India will eventually Get Into Semiconductor Manufacturing, just wondering why they are delaying the inevitable. India should take cue from Chinese government which has decided do increase semiconductor production. I think China and India entering semiconductor manufacturing will be a very good thing that will happen for semicondcutor industry because it will bring diversity to supply-chain model.
Yes, India should get involved in semiconductor manufacturing. If china is making a move in that area, why not India.
No doubt they have so much challenges and many thing are not in place yet but talking of what they have, they have the Man power to make a success out of this.
Local Indian companies simply do not have the technology or the money to get into a huge project like this. This means that they need the backing of a global institutional investor or a semiconductor vendor. Will they get involved?
I am sure India will get investors as soon as they are ready.
i think anything is possible once we put our mind to achieve. To more, power and infrastructural problems are the least of all challenges. Once there is a market (and India has the market, both home and abroad) all investments, with careful planning will yield.
Not to mention the wealth of technically competent man power that india has.
The question i believe is wether or not india wants a semiconductor fabs industry.
Yes, India should plan to get into manufacturing from a perspective of creating highly skilled and manufacturing jobs, but Plan really well, have a great long term strategy and a contingency plan for the investments made to build such infrastructure and also discuss some commitments from potential customers.
I think the idea of India getting involved with semiconductor manufacturing sounds great in theory, but as you mention, there are numerous, NUMEROUS challenges involve.
You mention the infrastructure issues, which are indeed numerous. Even if you address those, semiconductors are not typically the type of business you can just start from scratch. You will need help from foreign chip vendors. And then things get tricky, as there’s only a short-list of potential partners that would be suitable for this specific situation. There are also numerous cultural/political issues as well.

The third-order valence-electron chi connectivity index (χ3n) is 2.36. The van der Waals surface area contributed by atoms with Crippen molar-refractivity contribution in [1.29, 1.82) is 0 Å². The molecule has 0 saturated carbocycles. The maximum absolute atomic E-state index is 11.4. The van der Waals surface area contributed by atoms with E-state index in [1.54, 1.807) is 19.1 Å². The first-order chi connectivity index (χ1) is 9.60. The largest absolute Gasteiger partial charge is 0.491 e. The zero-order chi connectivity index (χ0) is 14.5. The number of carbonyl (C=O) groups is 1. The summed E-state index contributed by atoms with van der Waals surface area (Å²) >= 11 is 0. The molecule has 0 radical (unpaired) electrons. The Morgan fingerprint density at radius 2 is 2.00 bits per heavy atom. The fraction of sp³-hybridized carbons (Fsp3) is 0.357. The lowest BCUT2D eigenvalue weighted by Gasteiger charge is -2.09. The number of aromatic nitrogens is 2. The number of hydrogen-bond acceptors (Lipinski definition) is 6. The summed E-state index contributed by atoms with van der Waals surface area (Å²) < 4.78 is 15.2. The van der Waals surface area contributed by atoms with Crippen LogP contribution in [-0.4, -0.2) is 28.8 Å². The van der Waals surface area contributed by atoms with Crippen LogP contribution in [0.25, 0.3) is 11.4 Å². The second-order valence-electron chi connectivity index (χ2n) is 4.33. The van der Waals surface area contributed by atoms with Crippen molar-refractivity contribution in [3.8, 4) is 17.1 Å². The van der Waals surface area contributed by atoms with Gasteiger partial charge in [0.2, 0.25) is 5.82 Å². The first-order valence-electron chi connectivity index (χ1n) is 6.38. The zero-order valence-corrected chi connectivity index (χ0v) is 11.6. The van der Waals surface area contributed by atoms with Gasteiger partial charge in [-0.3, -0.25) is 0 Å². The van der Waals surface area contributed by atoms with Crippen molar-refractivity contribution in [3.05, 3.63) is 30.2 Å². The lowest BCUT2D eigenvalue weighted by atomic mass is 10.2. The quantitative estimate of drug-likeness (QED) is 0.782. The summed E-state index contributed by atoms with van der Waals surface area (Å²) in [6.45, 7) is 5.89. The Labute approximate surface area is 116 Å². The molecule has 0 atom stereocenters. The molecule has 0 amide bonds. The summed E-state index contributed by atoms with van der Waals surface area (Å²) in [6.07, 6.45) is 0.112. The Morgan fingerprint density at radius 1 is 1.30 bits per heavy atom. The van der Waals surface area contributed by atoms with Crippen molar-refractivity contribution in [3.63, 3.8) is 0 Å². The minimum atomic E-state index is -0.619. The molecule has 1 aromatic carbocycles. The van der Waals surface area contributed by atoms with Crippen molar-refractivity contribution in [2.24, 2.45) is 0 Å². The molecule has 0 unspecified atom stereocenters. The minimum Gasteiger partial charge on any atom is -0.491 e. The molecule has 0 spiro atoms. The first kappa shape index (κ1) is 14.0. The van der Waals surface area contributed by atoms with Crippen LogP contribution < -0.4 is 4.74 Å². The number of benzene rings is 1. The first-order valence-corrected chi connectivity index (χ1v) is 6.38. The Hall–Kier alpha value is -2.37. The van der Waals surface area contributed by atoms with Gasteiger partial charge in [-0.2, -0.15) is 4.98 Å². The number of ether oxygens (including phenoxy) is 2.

In the end, you’d think that long-term that some sort of semiconductor manufacturing HAS to start up in India to meet the potential demand of the market. But will we start to see progress any time soon? Will any global investor or vendor get involved? At this moment, especially given the way the economy is… I very much doubt India will be getting into semiconductor manufacturing in any significant way within the next 5-6 years.
EBN Dialogue enables and encourages you to participate in live chats with notable leaders and luminaries. Not only editors and journalists, but the entire EBN community is able to comment and ask questions. Listed below are upcoming and archived chats.
Thailand Stages a Comeback Join EBN contributor Jennifer Baljko on Thursday August 23, 2012, at 11:00 a.m. EST for a live chat on how electronic manufacturers in Thailand have shored up their supply chain to reduce the impact of future natural disasters.
Microsoft Surface: Potential Winners & Losers What are the implications for the electronics industry supply chain of Microsoft Corp.'s decision to launch its own tablet PC? Join industry veteran and EE Times' systems and OEM expert Rick Merritt on Tuesday, July 3, at 12:00 pm EDT for a Live Chat on this subject.
Join EBN contributor Jennifer Baljko on Thursday August 23, 2012, at 11:00 a.m. EST for a live chat on how electronic manufacturers in Thailand have shored up their supply chain to reduce the impact of future natural disasters.
Peter Drucker famously said "Trying to predict the future is like trying to drive down a country road at night with no lights while looking out the back window." Yet in the razor's-edge world of electronics—with a lean supply chain and just-in-time demands—the need to know the future is vital.
You've heard the saying "the No. 1 supply chain risk is your people." That hasn't always been the case. But today's complex global supply chain requires a new type of multitalented employee. It's one who understands, finance, marketing, economics, is savvy with technology, graceful with relationships and can think analytically.
Where are these people? Are universities properly preparing the next generation supply chain professionals? How do train your existing workforce for these new, demanding positions?
Brian Fuller, editor-in-chief of EBN, will lead a 60-minute Avnet Velocity panel discussion that will ask and answer these and other questions swirling around today's supply-chain talent challenges.